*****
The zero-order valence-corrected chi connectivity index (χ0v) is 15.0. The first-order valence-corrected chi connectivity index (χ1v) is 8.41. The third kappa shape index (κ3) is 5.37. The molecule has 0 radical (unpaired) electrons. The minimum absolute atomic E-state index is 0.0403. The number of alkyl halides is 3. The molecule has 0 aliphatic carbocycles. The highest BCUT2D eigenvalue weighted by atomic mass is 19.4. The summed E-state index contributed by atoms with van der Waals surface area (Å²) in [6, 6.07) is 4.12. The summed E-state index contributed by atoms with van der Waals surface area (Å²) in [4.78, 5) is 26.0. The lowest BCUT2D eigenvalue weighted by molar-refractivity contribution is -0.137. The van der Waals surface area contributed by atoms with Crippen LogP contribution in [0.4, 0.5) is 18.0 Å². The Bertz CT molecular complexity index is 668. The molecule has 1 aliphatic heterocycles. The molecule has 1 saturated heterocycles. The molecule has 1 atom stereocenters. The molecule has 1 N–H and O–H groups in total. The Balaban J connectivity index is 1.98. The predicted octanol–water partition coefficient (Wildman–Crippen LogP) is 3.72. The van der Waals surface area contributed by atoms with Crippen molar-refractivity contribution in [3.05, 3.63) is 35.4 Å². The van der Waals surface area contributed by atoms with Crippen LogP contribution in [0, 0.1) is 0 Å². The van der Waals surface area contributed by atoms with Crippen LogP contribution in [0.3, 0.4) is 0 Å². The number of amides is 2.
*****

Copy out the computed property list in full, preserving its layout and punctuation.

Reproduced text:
The zero-order valence-corrected chi connectivity index (χ0v) is 15.0. The first-order valence-corrected chi connectivity index (χ1v) is 8.41. The third kappa shape index (κ3) is 5.37. The molecule has 0 radical (unpaired) electrons. The minimum absolute atomic E-state index is 0.0403. The number of alkyl halides is 3. The molecule has 0 aliphatic carbocycles. The highest BCUT2D eigenvalue weighted by atomic mass is 19.4. The summed E-state index contributed by atoms with van der Waals surface area (Å²) in [6, 6.07) is 4.12. The summed E-state index contributed by atoms with van der Waals surface area (Å²) in [4.78, 5) is 26.0. The lowest BCUT2D eigenvalue weighted by molar-refractivity contribution is -0.137. The van der Waals surface area contributed by atoms with Crippen LogP contribution in [0.4, 0.5) is 18.0 Å². The Bertz CT molecular complexity index is 668. The molecule has 1 aliphatic heterocycles. The molecule has 1 saturated heterocycles. The molecule has 1 atom stereocenters. The molecule has 1 N–H and O–H groups in total. The Balaban J connectivity index is 1.98. The predicted octanol–water partition coefficient (Wildman–Crippen LogP) is 3.72. The van der Waals surface area contributed by atoms with Crippen molar-refractivity contribution in [3.05, 3.63) is 35.4 Å². The van der Waals surface area contributed by atoms with Crippen LogP contribution in [0, 0.1) is 0 Å². The van der Waals surface area contributed by atoms with Crippen LogP contribution in [0.3, 0.4) is 0 Å². The number of amides is 2.